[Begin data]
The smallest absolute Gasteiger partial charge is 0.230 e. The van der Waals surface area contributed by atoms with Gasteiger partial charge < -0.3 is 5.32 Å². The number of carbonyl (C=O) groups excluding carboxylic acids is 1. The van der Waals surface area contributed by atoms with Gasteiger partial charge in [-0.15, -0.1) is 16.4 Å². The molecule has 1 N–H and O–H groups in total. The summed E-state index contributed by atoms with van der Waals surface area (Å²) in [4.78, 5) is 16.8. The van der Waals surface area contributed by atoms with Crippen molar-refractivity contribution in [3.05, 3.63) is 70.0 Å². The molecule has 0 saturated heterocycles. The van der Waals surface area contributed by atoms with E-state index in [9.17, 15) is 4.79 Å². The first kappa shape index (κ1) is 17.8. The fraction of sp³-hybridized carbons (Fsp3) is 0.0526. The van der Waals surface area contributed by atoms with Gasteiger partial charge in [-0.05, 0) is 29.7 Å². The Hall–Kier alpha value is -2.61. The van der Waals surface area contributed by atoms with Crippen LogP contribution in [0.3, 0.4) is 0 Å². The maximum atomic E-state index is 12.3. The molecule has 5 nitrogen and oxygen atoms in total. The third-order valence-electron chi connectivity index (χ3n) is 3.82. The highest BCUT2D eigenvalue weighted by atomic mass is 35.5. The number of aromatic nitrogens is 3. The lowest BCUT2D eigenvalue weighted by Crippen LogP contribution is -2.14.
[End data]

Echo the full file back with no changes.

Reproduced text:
The smallest absolute Gasteiger partial charge is 0.230 e. The van der Waals surface area contributed by atoms with Gasteiger partial charge < -0.3 is 5.32 Å². The number of carbonyl (C=O) groups excluding carboxylic acids is 1. The van der Waals surface area contributed by atoms with Gasteiger partial charge in [-0.15, -0.1) is 16.4 Å². The molecule has 1 N–H and O–H groups in total. The summed E-state index contributed by atoms with van der Waals surface area (Å²) in [4.78, 5) is 16.8. The van der Waals surface area contributed by atoms with Crippen molar-refractivity contribution in [3.05, 3.63) is 70.0 Å². The molecule has 0 saturated heterocycles. The van der Waals surface area contributed by atoms with E-state index in [9.17, 15) is 4.79 Å². The first kappa shape index (κ1) is 17.8. The fraction of sp³-hybridized carbons (Fsp3) is 0.0526. The van der Waals surface area contributed by atoms with Gasteiger partial charge in [-0.05, 0) is 29.7 Å². The Hall–Kier alpha value is -2.61. The van der Waals surface area contributed by atoms with Crippen LogP contribution in [0.3, 0.4) is 0 Å². The maximum atomic E-state index is 12.3. The molecule has 5 nitrogen and oxygen atoms in total. The third-order valence-electron chi connectivity index (χ3n) is 3.82. The highest BCUT2D eigenvalue weighted by atomic mass is 35.5. The number of aromatic nitrogens is 3. The lowest BCUT2D eigenvalue weighted by Crippen LogP contribution is -2.14.